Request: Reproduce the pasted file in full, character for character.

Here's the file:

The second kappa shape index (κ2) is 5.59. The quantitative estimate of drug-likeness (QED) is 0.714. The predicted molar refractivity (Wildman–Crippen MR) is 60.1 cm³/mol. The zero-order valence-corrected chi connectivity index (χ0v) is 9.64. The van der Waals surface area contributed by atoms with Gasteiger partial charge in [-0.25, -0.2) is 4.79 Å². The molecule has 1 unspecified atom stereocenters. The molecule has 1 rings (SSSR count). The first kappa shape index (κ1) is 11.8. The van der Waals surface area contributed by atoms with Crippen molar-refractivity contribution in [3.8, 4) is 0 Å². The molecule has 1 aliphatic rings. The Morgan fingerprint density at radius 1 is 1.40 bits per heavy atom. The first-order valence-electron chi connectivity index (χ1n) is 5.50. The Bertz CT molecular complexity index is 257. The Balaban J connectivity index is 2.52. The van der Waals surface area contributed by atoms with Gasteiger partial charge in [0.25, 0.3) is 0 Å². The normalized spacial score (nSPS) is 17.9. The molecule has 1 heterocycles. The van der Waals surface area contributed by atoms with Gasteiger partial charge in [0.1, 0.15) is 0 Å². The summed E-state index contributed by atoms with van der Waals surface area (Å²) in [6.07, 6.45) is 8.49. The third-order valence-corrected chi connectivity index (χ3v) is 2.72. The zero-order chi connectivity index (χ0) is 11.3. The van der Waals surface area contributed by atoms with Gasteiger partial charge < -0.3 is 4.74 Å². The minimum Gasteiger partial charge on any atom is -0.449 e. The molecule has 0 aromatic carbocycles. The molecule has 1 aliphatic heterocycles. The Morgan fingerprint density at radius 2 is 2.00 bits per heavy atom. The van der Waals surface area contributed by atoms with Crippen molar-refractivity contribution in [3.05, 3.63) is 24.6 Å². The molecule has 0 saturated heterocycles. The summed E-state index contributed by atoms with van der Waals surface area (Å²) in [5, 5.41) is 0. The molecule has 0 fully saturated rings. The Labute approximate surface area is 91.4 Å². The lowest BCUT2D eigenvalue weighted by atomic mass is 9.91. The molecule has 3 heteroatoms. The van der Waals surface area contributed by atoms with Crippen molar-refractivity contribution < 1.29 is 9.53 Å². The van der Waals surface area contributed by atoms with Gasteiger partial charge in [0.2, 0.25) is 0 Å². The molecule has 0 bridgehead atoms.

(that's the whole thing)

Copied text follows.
The second kappa shape index (κ2) is 5.59. The quantitative estimate of drug-likeness (QED) is 0.714. The predicted molar refractivity (Wildman–Crippen MR) is 60.1 cm³/mol. The zero-order valence-corrected chi connectivity index (χ0v) is 9.64. The van der Waals surface area contributed by atoms with Gasteiger partial charge in [-0.25, -0.2) is 4.79 Å². The molecule has 1 unspecified atom stereocenters. The molecule has 1 rings (SSSR count). The first kappa shape index (κ1) is 11.8. The van der Waals surface area contributed by atoms with Crippen molar-refractivity contribution in [3.8, 4) is 0 Å². The molecule has 1 aliphatic rings. The Morgan fingerprint density at radius 1 is 1.40 bits per heavy atom. The first-order valence-electron chi connectivity index (χ1n) is 5.50. The Bertz CT molecular complexity index is 257. The Balaban J connectivity index is 2.52. The van der Waals surface area contributed by atoms with Gasteiger partial charge in [0.25, 0.3) is 0 Å². The normalized spacial score (nSPS) is 17.9. The molecule has 1 heterocycles. The van der Waals surface area contributed by atoms with Gasteiger partial charge in [0.1, 0.15) is 0 Å². The summed E-state index contributed by atoms with van der Waals surface area (Å²) in [6.07, 6.45) is 8.49. The third-order valence-corrected chi connectivity index (χ3v) is 2.72. The zero-order chi connectivity index (χ0) is 11.3. The van der Waals surface area contributed by atoms with Gasteiger partial charge < -0.3 is 4.74 Å². The minimum Gasteiger partial charge on any atom is -0.449 e. The molecule has 0 aromatic carbocycles. The molecule has 1 aliphatic heterocycles. The Morgan fingerprint density at radius 2 is 2.00 bits per heavy atom. The van der Waals surface area contributed by atoms with Crippen molar-refractivity contribution in [3.05, 3.63) is 24.6 Å². The molecule has 0 saturated heterocycles. The summed E-state index contributed by atoms with van der Waals surface area (Å²) in [5, 5.41) is 0. The molecule has 0 fully saturated rings. The Labute approximate surface area is 91.4 Å². The lowest BCUT2D eigenvalue weighted by atomic mass is 9.91. The molecule has 3 heteroatoms. The van der Waals surface area contributed by atoms with Crippen molar-refractivity contribution < 1.29 is 9.53 Å². The van der Waals surface area contributed by atoms with Gasteiger partial charge in [0.2, 0.25) is 0 Å². The molecule has 0 bridgehead atoms.